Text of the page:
Modern viewers might be surprised by THE MUMMY’s slow pace and the fact that the titular character, played by Boris Karloff, only appears in his familiar shambling, bandaged guise for one scene, before reappearing for the bulk of the film as a sinister, wizened Egyptian scholar. But THE MUMMY, directed by Karl Freund, offers many rewards, achieving a tone of moody, poetic horror that has seldom been matched.
The opening sequence is unforgettable. An enthusiastic young archeologist, played by Bramwell Fletcher, accidentally brings an unearthed mummy, Imhotep, to life by reading aloud a forbidden incantation from an ancient parchment. As the scholar pores over the text, mumbling and deciphering, we get tiny glimpses of the figure in the sarcophagus. A bandaged hand that starts to descend from the chest. An almost imperceptible glint of light in one eye. Freund frames the action carefully so that we see very little and imagine much.
We get a closeup of a dusty, withered hand seizing the parchment as the scholar wheels in horror. His colleagues return to find the mummy and parchment gone and the scholar having gone stark, raving mad, laughing uncontrollably. “He went for a little walk! You should have seen his face!” Outside of Dwight Frye’s Renfield, it’s the most frightening depiction of madness in classic horror.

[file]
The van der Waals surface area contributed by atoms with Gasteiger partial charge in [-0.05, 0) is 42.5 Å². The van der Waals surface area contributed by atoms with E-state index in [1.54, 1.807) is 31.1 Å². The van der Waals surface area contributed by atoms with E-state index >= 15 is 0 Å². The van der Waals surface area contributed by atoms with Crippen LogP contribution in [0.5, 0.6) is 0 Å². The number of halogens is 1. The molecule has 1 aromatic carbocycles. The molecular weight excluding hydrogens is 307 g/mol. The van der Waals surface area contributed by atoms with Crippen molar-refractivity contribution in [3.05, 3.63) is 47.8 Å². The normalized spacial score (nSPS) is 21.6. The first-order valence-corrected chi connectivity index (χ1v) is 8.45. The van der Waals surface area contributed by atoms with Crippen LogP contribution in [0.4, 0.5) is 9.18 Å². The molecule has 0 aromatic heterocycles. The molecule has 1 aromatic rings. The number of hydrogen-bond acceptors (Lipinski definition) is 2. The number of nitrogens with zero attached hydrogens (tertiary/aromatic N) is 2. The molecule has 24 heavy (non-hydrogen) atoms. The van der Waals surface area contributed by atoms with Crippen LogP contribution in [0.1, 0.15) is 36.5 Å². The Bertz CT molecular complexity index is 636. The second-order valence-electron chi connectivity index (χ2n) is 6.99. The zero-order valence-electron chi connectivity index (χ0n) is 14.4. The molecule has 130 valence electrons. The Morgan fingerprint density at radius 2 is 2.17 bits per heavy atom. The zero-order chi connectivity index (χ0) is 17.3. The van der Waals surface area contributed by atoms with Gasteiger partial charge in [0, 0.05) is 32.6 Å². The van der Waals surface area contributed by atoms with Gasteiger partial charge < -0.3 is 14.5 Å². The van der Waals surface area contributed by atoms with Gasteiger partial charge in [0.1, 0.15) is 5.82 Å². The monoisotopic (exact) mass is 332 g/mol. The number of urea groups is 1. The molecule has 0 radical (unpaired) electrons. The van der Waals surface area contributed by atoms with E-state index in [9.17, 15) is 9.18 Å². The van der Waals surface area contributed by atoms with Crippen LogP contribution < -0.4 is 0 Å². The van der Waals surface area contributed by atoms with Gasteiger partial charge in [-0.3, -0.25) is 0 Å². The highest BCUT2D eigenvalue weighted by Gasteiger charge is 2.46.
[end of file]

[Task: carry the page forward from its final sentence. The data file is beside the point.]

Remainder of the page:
Cut to years later, and the mummy has reinvented himself as the mysterious Ardath Bey, a strange man who is obsessed with a new expedition to recover the mummy of an ancient Egyptian princess, Ankh-es-en-amon, once the beloved of Imhotep. Bey is astonished to meet Helen Grosvenor, played by Zita Johann, who he believes to be the modern reincarnation of Ankh-es-en-amon. She in turn feels mysteriously drawn to Bey, who has designs to make her an immortal mummy like himself, a process that will required that she submit to a forbidden ritual that will culminate in her death.
Somewhat cut in the mold of Lugosi’s Dracula, Karloff’s Imhotep is a demonic figure who can wield dark Egyptian spells to kill his enemies from afar. What makes him interesting is that he is also a forlorn lover, who has endured great horrors, including burial alive, in the name of his devotion to his long-lost princess. A wonderfully eerie flashback sequence to ancient Egypt shows us the tragic love story, unfolding like a mesmerizing dream from another time.
“Anck-es-en-Amon, my love has lasted longer than the temples of our gods. No man ever suffered as I did for you.”
“You will not remember what I show you now, and yet I shall awaken memories of love… and crime… and death…”
- The story line was inspired not by a classic novel but by a contemporary craze for all things Egyptian, sparked by the discovery of King Tutankhamen’s tomb in 1922.
- Universal produced a series of sequels, discarding the mood and poetry and the Ardath Bey character, opting for straight forward scares with a full-fledged bandaged and mute mummy (renamed Kharis) stalking victims throughout. Despite these changes, THE MUMMY’s flashback sequence to ancient Egypt would be extensively reused in the sequels.
- In addition to some story elements, THE MUMMY inherited from DRACULA two of its principal actors, Edward Van Sloan and David Manners in similar roles as, respectively, the wise mentor figure and the heroine’s devoted boyfriend.
“Are we not men?”